Natural Systems Competition 1st Prize Winner
Urban Agriculture- Biosynthetic Ecology: Hybridized Farm Bridge as a City Garden
D3 Natural Systems Competition 1st Prize Winner
Author: Lorene Faure & Kenny Kinugasa-Tsui
Introduction – An architectural vision of a sustainable future
Most cities in the world rely on a vulnerable system of food supply; hence they are most likely to feel the effects of any food shortages. In UK, it is estimated that Londoners consumed 6.9 million tones of food per year, of which 81% came from outside the UK. The country’s food supply is almost totally dependent on oil (95% of the food we eat is oil-dependent) and if the oil supply to Britain were suddenly cut off, figures show that it would take just three full days before law and order broke down. (Sources from London Yields: Urban Agriculture. An exhibition held at the Building Centre, London during 9 April – 30 May 2009)
The transformation of cities from consumers of food to generators of agricultural products not only increases food security but also contributes to sustainability, improved health and poverty alleviation.
This has driven an in-depth research based investigation into the proposition of an urban agricultural building hybridized with biological matter, as a semi-living system that informs a biosynthetic ecology that would provide food for Londoners.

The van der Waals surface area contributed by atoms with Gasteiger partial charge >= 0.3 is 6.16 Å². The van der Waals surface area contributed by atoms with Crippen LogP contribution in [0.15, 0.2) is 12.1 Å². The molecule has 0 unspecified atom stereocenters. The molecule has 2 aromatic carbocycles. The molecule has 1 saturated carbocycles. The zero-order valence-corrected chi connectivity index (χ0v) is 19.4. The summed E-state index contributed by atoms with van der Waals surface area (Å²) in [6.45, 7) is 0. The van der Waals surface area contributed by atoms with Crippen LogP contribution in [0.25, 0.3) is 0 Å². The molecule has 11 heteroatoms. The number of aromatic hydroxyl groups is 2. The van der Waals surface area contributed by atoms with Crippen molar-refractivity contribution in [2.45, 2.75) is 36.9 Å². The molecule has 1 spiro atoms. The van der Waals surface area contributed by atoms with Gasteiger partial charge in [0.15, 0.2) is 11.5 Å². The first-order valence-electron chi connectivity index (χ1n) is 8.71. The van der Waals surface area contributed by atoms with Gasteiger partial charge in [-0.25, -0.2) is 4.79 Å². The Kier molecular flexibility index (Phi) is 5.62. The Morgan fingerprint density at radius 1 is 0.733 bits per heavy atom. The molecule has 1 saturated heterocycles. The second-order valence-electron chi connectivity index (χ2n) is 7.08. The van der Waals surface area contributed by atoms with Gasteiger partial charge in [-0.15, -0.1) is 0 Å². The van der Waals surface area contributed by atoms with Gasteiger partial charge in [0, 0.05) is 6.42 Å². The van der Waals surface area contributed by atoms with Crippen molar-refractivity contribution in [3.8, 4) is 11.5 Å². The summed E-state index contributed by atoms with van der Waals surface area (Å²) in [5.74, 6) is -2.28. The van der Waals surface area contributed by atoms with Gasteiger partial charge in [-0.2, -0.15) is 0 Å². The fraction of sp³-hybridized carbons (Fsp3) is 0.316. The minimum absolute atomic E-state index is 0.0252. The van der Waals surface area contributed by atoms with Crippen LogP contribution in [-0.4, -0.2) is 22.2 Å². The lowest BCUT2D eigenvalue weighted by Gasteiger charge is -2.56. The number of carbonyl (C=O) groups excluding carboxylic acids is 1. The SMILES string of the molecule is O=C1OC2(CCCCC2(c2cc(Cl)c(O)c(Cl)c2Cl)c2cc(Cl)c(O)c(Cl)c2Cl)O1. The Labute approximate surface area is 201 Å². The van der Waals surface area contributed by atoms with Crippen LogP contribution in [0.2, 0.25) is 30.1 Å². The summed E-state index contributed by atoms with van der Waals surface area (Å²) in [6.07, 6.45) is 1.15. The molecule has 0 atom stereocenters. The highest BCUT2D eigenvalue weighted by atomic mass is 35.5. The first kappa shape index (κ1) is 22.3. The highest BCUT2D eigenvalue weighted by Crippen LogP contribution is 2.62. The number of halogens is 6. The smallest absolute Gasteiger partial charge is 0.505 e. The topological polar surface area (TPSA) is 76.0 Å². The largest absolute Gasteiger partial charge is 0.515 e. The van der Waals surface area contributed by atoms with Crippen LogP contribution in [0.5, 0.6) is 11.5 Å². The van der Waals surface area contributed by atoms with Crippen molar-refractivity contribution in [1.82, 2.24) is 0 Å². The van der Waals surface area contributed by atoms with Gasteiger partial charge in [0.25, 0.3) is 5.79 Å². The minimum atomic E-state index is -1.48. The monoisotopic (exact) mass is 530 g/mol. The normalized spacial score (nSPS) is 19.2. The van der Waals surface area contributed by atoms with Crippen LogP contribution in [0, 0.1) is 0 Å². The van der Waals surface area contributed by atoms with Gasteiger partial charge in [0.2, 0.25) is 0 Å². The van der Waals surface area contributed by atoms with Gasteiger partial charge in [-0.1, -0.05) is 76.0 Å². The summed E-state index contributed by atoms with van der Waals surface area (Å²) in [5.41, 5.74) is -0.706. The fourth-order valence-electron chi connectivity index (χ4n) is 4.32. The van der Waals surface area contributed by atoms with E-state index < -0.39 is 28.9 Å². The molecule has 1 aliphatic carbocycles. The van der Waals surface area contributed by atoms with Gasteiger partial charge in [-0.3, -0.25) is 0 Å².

The architectural proposal is a technological food production farm built on top of the existing Westminster Bridge in central London. A system of an archifoliage ‘veils’ allows a variable input from the surrounding natural habitat and human influence into a public garden spectacle, while preserving its original function as a road bridge. The veils morphologically adapts to the existing stone bridge and forms a number of floating docks on the Thames River that accommodates the function of food delivery through water vehicles, as well as leisure activities such as canoeing and kayaking.
Fluid dynamics – Documentation and analysis of conceptual process generators for the intrinsic environmental geometries, behaviors, and flows.
The Archifoliage Veil is a system of synthetic flesh that has the ability to become imbued with performative variation derived from multiple scenarios of configuration and positions. The technique of the ‘self-similar multiple’ is used as a means for indexing difference and variability. A catalogue of variations was generated to manage a degree of transpiration, solar and water flow along the veil surfaces to enable a multiplicity of conditions and responses for optimized conditions for plant growths. They modulate the micro weather environment for each plant growth species.